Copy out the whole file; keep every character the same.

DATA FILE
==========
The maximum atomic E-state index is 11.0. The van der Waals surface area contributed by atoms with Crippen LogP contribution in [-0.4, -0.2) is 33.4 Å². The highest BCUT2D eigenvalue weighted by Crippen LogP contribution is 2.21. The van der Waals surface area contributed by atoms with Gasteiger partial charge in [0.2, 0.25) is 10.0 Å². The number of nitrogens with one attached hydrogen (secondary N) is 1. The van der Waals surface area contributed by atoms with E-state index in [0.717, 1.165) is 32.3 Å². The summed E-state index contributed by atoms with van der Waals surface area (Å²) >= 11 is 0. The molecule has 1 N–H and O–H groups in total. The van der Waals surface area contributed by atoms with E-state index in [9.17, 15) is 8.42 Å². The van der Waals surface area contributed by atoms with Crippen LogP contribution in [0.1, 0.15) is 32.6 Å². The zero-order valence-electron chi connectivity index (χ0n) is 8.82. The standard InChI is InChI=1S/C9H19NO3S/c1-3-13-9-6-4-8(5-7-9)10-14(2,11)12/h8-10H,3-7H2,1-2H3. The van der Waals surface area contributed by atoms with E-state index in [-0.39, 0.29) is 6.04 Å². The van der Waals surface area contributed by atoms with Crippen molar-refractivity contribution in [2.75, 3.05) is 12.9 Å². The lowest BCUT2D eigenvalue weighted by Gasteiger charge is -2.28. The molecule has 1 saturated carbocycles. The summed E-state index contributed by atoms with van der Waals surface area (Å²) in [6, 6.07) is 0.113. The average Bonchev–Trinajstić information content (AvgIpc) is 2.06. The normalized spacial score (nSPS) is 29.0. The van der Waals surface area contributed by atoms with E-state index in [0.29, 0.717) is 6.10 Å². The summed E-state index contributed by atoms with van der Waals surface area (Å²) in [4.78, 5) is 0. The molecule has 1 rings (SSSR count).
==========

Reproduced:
The maximum atomic E-state index is 11.0. The van der Waals surface area contributed by atoms with Crippen LogP contribution in [-0.4, -0.2) is 33.4 Å². The highest BCUT2D eigenvalue weighted by Crippen LogP contribution is 2.21. The van der Waals surface area contributed by atoms with Gasteiger partial charge in [0.2, 0.25) is 10.0 Å². The number of nitrogens with one attached hydrogen (secondary N) is 1. The van der Waals surface area contributed by atoms with E-state index in [0.717, 1.165) is 32.3 Å². The summed E-state index contributed by atoms with van der Waals surface area (Å²) >= 11 is 0. The molecule has 1 N–H and O–H groups in total. The van der Waals surface area contributed by atoms with E-state index in [9.17, 15) is 8.42 Å². The van der Waals surface area contributed by atoms with Crippen LogP contribution in [0.1, 0.15) is 32.6 Å². The zero-order valence-electron chi connectivity index (χ0n) is 8.82. The standard InChI is InChI=1S/C9H19NO3S/c1-3-13-9-6-4-8(5-7-9)10-14(2,11)12/h8-10H,3-7H2,1-2H3. The van der Waals surface area contributed by atoms with E-state index in [-0.39, 0.29) is 6.04 Å². The van der Waals surface area contributed by atoms with Crippen molar-refractivity contribution in [2.75, 3.05) is 12.9 Å². The lowest BCUT2D eigenvalue weighted by Gasteiger charge is -2.28. The molecule has 1 saturated carbocycles. The summed E-state index contributed by atoms with van der Waals surface area (Å²) in [6, 6.07) is 0.113. The average Bonchev–Trinajstić information content (AvgIpc) is 2.06. The normalized spacial score (nSPS) is 29.0. The van der Waals surface area contributed by atoms with E-state index in [0.29, 0.717) is 6.10 Å². The summed E-state index contributed by atoms with van der Waals surface area (Å²) in [4.78, 5) is 0. The molecule has 1 rings (SSSR count).